Reflecting this, in September 2020, the European Commission launched a consultation on ‘Competition Policy supporting the Green Deal’ and it is expected that this will lead to amendments to (at least) a number of Commission guidelines on competition policy. The issue is also being considered by international institutions, notably the OECD which held a roundtable on ‘Sustainability and Competition Policy’ in December 2020. Individual European countries are moving at different speeds on EP and competition law. The Netherlands Authority for Consumers and Markets (ACM) is the leader, publishing Draft guidelines on ‘Sustainability Agreements’ in July 2020 and February 2021. In particular, these provide for more flexible treatment of “Environmental Damage Agreements”. Other countries are less advanced with, for example, the UK Competition and Markets Authority (CMA) making climate change and the “transition to a low carbon economy” a “strategic priority” but so far only publishing very general guidelines.
Starting from a more “public interest” perspective several countries have ways to take EP into account in their competition law and enforcement practice. For example, the Australian Competition and Consumer Commission(ACCC) can authorise conduct where the public benefits (which can include EP) outweigh the public detriments. South African competition law and policy expressly take into account social objectives and many believe these (as well as economic objectives) could encompass EP and other sustainability concerns.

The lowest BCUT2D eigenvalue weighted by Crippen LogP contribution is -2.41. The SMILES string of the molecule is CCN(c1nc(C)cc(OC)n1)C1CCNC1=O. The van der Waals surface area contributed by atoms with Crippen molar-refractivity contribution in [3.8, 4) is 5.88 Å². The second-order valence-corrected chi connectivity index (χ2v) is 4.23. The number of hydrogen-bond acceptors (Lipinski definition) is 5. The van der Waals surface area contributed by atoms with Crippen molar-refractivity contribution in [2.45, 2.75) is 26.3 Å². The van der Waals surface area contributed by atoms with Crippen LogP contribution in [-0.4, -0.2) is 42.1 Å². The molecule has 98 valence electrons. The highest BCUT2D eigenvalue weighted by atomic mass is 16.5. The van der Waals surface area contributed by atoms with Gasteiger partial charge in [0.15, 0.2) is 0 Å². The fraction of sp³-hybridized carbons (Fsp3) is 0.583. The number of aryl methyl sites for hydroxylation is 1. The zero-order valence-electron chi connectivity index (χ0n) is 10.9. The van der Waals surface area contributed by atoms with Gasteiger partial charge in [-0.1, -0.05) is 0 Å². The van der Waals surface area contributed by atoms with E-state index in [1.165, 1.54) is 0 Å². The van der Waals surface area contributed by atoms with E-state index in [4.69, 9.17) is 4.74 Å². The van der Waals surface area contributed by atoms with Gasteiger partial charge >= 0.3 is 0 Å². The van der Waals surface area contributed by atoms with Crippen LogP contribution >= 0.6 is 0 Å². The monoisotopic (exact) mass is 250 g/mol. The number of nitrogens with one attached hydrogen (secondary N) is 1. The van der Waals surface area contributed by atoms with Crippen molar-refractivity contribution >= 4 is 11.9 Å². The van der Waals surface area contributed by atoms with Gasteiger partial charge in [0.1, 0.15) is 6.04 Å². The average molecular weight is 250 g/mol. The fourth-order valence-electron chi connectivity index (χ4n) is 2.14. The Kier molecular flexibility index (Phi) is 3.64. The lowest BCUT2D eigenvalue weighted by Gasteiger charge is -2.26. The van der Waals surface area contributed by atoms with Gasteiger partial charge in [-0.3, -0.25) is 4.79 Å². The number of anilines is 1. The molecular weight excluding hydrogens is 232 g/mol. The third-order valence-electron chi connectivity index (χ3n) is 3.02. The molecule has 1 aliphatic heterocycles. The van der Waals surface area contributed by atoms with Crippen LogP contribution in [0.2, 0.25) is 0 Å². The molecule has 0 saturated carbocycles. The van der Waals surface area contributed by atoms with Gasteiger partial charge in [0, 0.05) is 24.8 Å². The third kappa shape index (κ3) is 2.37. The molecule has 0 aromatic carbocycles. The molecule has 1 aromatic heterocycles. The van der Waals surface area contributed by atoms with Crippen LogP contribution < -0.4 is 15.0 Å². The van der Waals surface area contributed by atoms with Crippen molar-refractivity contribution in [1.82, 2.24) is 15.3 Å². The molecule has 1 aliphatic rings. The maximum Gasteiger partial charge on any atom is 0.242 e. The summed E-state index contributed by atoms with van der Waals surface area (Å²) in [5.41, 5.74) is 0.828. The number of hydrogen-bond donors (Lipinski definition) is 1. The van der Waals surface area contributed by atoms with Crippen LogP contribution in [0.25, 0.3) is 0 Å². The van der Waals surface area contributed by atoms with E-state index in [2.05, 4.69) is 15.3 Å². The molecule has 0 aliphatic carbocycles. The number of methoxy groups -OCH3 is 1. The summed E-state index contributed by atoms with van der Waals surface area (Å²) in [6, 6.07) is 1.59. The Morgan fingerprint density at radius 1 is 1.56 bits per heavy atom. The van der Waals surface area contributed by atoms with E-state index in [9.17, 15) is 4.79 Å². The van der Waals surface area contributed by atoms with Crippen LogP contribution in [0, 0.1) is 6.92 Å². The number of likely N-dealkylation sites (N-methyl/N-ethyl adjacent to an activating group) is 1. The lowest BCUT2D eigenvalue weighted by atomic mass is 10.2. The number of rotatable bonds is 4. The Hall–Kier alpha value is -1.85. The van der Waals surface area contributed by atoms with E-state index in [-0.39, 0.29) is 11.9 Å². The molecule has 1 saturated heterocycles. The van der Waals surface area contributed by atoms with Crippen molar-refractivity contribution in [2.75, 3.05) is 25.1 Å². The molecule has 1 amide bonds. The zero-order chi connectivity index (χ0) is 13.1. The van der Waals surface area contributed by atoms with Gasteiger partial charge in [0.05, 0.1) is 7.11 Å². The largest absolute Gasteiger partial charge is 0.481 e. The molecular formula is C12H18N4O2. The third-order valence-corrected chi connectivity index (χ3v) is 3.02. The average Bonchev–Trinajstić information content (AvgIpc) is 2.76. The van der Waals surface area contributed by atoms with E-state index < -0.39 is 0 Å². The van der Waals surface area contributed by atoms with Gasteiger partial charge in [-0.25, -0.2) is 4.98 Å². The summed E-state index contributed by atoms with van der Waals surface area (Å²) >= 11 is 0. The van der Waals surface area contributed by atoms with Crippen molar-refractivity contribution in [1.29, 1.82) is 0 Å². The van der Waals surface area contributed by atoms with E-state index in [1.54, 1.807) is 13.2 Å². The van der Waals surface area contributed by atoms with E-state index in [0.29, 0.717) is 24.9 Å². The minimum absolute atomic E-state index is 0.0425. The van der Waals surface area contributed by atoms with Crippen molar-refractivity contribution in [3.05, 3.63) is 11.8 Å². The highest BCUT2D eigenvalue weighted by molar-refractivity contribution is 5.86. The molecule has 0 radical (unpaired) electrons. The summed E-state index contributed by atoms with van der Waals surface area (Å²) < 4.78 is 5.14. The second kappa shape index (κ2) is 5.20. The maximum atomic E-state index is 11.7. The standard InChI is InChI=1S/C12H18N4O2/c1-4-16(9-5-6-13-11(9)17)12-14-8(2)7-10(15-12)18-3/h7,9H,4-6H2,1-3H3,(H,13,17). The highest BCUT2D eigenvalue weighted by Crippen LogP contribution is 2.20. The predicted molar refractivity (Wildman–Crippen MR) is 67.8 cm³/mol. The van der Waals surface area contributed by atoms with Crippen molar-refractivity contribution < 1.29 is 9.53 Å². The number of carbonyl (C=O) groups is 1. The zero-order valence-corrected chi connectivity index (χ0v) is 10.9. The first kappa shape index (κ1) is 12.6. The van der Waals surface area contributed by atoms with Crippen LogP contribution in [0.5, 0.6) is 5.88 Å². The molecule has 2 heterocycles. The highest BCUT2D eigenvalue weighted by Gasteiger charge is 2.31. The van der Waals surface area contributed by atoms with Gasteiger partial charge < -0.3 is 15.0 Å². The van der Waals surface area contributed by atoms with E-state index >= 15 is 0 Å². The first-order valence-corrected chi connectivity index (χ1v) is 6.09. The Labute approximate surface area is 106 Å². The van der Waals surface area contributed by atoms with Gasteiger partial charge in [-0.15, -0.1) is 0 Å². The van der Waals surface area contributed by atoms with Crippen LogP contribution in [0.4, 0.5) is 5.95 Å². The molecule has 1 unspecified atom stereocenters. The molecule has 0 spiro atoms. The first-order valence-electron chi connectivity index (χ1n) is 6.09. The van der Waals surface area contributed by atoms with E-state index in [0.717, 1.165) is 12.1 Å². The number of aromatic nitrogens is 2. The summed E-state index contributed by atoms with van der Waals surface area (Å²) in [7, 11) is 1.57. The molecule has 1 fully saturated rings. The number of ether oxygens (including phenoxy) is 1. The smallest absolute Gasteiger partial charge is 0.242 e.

The US is less advanced in this area, although it is possible that this may change under the Biden administration (and with the appointment of Lina Khan as chair of the FTC). There are no general guidelines focussing specifically on sustainability agreements but there is extensive case law dealing with many types of cooperation between competitors. This includes cases on standard-setting which can be one of the building blocks for EP. The Department of Justice (DOJ) issues ‘Business Review’ letters to give business guidance on when conduct can fall outside antitrust rules. In principle, these could cover cooperation to fight climate change where regulation and unilateral action will not suffice (the Akutan Catcher Vessel Association letter being an example ).
Agreements between competitors on EP issues have been considered by a number of other competition authorities around the world with mixed results (for example, the soya bean moratorium in the Amazon and palm oil deforestation in Indonesia).
Finally, many countries have specific regimes which can take account of EP issues in merger control-either as part of the competition review or outside it. For example, an EU Merger Working Group on “Public Interest Regimes in the EU” in March 2016 found that there were 12 such jurisdictions in the EU. Most of these are capable of taking into account EP issues and some (e.g. Spain) contain express reference to EP. Several recent deals have been cleared in the light of EP considerations despite competition law concerns (e.g. Miba/Zollern where the German government approved the deal despite an earlier block by the German Federal Cartel Office (BKA)).